Over at Neo-Confucianism.com, which is the companion website for Justin Tiwald and my book Neo-Confucianism: A Philosophical Introduction, I have posted some reflections on how I taught the Yi Jing (Book of Changes) in the context of my recent course on Neo-Confucianism. We even performed a divination! Take a look, and comments/questions either there or here are most welcome.
I’ve been postponing convincing my history department to adopt an ‘intellectual history’ course, because students will love it. Those syllabi at the website are really useful and a give me less of an excuse for postponing the task of prepping such a course.
You’re right that students will love it … and check out my latest post, on Reacting to the Past. Lots of fun.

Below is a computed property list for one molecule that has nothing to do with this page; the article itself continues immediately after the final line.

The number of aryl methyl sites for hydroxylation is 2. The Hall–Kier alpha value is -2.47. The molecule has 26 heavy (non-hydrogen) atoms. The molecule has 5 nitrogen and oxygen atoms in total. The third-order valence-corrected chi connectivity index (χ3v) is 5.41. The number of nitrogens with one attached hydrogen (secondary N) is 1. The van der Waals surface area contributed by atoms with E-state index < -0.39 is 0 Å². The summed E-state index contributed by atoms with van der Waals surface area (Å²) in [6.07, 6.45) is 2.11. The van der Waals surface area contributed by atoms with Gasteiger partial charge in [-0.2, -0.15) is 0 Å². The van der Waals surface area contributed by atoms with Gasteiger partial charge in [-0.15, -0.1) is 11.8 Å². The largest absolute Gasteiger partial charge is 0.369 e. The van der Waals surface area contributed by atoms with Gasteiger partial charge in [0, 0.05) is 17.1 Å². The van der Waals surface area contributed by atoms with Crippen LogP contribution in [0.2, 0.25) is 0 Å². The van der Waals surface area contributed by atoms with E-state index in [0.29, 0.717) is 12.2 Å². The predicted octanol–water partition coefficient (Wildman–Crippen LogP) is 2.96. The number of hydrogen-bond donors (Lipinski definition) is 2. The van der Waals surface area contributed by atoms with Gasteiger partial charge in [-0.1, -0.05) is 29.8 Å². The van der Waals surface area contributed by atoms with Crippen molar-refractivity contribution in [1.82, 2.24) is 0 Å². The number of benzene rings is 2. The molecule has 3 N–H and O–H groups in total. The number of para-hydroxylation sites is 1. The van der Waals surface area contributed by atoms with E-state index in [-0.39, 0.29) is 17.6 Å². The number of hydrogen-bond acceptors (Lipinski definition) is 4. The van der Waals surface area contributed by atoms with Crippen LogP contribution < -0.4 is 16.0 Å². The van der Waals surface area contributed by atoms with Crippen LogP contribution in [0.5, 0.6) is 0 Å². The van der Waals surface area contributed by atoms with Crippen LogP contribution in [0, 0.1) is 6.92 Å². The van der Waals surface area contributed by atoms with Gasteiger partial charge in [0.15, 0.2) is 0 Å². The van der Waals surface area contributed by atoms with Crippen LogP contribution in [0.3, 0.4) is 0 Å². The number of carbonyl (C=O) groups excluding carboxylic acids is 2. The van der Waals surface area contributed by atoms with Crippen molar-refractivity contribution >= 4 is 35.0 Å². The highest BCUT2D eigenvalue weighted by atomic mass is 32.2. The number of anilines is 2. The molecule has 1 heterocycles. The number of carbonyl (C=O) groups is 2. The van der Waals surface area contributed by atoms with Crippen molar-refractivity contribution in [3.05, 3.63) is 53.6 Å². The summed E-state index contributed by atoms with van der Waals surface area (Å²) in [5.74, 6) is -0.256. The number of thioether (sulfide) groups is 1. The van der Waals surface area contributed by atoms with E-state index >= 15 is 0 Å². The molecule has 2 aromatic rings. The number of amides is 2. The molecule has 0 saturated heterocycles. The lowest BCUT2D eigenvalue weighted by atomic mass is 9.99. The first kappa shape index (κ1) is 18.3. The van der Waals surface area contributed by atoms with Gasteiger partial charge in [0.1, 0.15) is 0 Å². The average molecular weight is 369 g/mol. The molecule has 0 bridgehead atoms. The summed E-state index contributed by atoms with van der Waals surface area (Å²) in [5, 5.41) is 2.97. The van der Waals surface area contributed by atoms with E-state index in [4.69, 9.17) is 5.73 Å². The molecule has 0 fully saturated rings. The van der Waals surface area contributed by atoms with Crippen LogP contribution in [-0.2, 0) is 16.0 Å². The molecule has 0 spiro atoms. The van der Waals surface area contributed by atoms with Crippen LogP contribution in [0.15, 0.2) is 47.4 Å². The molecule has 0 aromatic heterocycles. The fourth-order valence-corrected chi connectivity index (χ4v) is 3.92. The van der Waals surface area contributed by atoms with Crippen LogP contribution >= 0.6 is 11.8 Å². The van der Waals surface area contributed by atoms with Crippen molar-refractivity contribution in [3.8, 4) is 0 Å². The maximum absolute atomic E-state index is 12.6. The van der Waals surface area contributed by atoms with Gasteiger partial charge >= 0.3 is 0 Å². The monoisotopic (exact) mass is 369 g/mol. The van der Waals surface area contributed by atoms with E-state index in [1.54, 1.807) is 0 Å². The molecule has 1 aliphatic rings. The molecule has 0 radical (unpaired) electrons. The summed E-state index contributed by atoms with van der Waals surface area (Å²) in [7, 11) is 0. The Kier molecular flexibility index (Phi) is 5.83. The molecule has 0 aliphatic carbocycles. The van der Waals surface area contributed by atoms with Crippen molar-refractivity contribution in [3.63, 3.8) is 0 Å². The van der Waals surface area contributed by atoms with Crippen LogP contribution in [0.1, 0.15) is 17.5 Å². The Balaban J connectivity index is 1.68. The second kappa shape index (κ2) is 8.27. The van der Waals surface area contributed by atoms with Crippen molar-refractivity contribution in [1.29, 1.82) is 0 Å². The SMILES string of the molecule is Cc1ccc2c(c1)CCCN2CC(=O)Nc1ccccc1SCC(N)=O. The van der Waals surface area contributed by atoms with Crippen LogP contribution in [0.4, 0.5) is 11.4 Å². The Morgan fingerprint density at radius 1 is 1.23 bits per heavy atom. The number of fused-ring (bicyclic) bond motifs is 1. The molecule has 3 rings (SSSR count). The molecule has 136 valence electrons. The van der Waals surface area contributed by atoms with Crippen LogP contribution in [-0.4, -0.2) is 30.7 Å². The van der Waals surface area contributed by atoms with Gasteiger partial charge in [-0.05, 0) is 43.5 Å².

Thanks for sharing this Steve. These are a great set of resources. I was thinking of trying something similar this Fall with the Yijing. I like the idea of letting students practice divining before giving much in way of philosophical-historical contextualization. I think this could allow for a more existential engagement with the issues that the text (and commentarial traditions) can bring up for them—not even to mention the comparative potentials the Yi has to unsettle the more substance-oriented traditions of metaphysical thinking.
Does anyone have any anecdotal evidence as to just how many courses are offered across the US that might actually include enough Neo-Confucianism to warrant assigning a textbook or introductory readers? Just curious?